Friday, December 14, 2018

In the beat of a heart






Do you wake up one day and realise that age has caught up with you? When does that happen? First wrinkle? First grandchild? Bus pass? Listening to Radio Four? Buying sensible slippers? Walking into a room and forgetting why you went there? Recalling the first time you heard the Beatles?  

Or is it the first indication that your heart might not be as healthy as you thought. And the realisation that it only has so many beats to give in a lifetime. And you still have a house full of books to read.   No heartbeat used to be the legal sign of death, but as the heart is now stopped routinely for surgery, that had to be legally redefined as 'lack of brain stem function' etc. I should add that they do start the heart again after any surgery is complete.

So let's go back to Black Monday. A very odd day. A very stressful day.  Monday the 19th of November was so  stressful, that at  3 AM on Tuesday the 20th, I woke up with severe chest pain left sided, up left side of jaw, into left arm and thought, as you do, I am having a heart attack.  So what do all normal people do when they think they are having a coronary? I went downstairs to let the dog out. 

Then I took my blood pressure. 180/140…. A tad high when my norm is 100/70.

I sat on the sofa, watching my BP slowly fall, and then went back to bed. 

                                     
                                                    oops!


For the next few days I was absolutely exhausted, dizzy, with my heart bumping around like an angry rabbit in a box. So I thought I should trot of to see the doc. He’s a great guy, empathetic with the bubonic plague and leprosy that I suffer on a daily basis with my hyperactive imagination.  He was all jokey until he sounded my heart. Then he swore loudly (very loudly) and booked me in for blood tests, treadmills and ECGs and other exciting stuff all within a week.

 All this is free.

 Our NHS is fabulous.

So I was put on a treadmill and wired up. On and on it went, higher and higher, faster and faster.

The operator was talking to me about Christmas, Santa, children, parties, turkeys, her work, my work… and so it went on as I walked on and the speed got higher. By the end of ten minutes I was walking briskly up a gradient like the lower reaches of an Alp. I wasn’t unduly fatigued by any of this. The technician informed me I was operating at the cardiac function of a 25 year old male.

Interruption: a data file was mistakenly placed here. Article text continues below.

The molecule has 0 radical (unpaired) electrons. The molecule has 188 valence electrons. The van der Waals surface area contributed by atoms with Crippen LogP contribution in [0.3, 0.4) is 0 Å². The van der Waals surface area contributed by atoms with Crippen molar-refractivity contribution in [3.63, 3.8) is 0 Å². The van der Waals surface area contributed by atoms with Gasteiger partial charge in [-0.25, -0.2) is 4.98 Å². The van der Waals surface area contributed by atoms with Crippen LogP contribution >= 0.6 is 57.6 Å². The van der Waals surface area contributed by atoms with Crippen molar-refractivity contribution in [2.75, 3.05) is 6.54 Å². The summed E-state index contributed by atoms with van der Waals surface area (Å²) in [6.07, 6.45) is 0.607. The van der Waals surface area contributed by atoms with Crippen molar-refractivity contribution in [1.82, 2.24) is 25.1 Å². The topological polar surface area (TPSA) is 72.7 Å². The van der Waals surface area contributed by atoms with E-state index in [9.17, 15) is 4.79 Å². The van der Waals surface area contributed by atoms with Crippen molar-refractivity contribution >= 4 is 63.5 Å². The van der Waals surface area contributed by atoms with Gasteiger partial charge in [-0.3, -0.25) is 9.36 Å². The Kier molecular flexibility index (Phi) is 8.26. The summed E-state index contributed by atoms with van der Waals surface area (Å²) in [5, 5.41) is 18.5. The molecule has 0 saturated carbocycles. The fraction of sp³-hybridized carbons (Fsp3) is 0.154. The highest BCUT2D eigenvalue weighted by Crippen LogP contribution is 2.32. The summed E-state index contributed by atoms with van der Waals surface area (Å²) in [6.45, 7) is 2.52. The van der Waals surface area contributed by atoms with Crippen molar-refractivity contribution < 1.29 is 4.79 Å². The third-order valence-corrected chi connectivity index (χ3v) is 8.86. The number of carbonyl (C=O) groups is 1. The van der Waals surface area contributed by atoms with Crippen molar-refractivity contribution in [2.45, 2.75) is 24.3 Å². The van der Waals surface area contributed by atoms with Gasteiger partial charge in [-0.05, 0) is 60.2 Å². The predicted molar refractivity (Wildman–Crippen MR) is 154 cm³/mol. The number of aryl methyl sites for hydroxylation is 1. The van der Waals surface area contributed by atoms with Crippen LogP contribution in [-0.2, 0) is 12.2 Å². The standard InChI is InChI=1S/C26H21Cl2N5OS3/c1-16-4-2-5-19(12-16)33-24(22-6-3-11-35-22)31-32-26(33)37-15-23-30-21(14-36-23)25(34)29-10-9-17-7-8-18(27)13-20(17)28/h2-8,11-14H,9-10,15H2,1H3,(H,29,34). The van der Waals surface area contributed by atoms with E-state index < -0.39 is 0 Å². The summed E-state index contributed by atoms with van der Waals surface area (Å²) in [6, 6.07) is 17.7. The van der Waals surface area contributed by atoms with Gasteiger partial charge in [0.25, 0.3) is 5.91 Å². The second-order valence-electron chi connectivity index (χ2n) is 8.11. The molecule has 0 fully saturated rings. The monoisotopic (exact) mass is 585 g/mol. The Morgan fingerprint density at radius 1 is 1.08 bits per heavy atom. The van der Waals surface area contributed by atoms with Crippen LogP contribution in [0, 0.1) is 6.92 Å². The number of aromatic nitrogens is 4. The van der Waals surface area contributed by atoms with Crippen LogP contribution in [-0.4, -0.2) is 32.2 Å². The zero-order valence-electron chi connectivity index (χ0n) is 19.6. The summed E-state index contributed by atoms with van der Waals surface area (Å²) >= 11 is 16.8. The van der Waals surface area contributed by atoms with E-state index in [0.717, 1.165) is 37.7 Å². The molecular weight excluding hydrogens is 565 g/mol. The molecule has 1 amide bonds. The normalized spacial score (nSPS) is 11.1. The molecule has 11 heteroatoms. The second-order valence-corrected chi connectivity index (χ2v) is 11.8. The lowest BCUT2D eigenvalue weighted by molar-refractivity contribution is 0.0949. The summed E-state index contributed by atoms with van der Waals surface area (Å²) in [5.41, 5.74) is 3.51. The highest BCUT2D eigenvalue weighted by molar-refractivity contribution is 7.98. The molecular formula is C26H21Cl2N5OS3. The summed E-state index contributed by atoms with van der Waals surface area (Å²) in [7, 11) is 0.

I have the heart of a twenty year old man.
                                                       He wants it back. 

 Mmmmm, carefully phased I thought as she pulled trace. After trace. After trace from the jaws of the machine.
Then I went into the cardiologist, (who looked as though she had been on a few visits to the cake shop), who looked puzzled. 'Very few hearts like yours around in the west of Scotland,' she said – we do have the worst incidence of heart disease in Europe. I don’t know what effect Brexit will have on that.  

My naughty cholesterol was 3 (!!), my good cholesterol was 1.6 (anything over 1 protects the heart), then my BP 110/70 and a low resting pulse that responds well to exercise stress.

So far so good.

Then she started to draw her pen along the trace.

Then she asked the big question- 'So what kicked off these ectopic beats?' She pointed at the trace, where the peaks and troughs changed from molehills to Everest and the Mariana trench.
That was when the technician mentioned work. And the memory of that Monday flooded back.
                                             
                                                         

The computer system was down, central server failure somewhere in Manchester.  Cyber attack. Day Four of playing guess the patient,  treating with no histories. My mobile phone was stolen from the front desk at reception where it was sitting to show the twitter feed as the servers went back up one by one. 

You may have seen the Facebook post. ‘To whoever forced me to go into Glasgow on Back Friday to get a new phone, I hope that while Santa lands on your roof,  Rudolf shits down your chimney.’

Or something similarly festive.

                                          
                                                            Food good for cholesterol

Oh, and the small matter of the council chasing me for 50,000 pounds/ 63 000 dollars for not declaring a property that I rent out on my landlord’s registration. I pointed out that was because the property concerned was nothing to do with me. And sent them my registration and list of properties. ‘Yes,’ they said, ‘the property in question is not listed. That’s why you are being fined.’  So I said, ‘Why would I register a property I don’t own?' Even pointing out that this situation had happened before, with the same property in fact, and that there was another woman with the same name as me, unregistered landlord, and it turned out to be hers.
                                   

No, they said it is yours.

Legally, the council have the right to send sheriff officers into your house to lift goods ‘to the value of’. I had visions of the motorhome being driven away. And there is no day in court to explain yourself (or in my case, point out their error), just emails that say, ‘our records say you own the property’.  And I reply ‘Your records are wrong.’

I did suggest that they tried the land register in Edinburgh but they are not allowed to spend the £15 that costs, and go by their own register (the one I had not registered the property that I didn’t own on). Are you following this?

 The only thing (and this makes it worse) that stopped it was the fact I treat somebody very high up in the council, who said ‘just say you’re a good pal of mine’. 

It was sorted in 48 hours.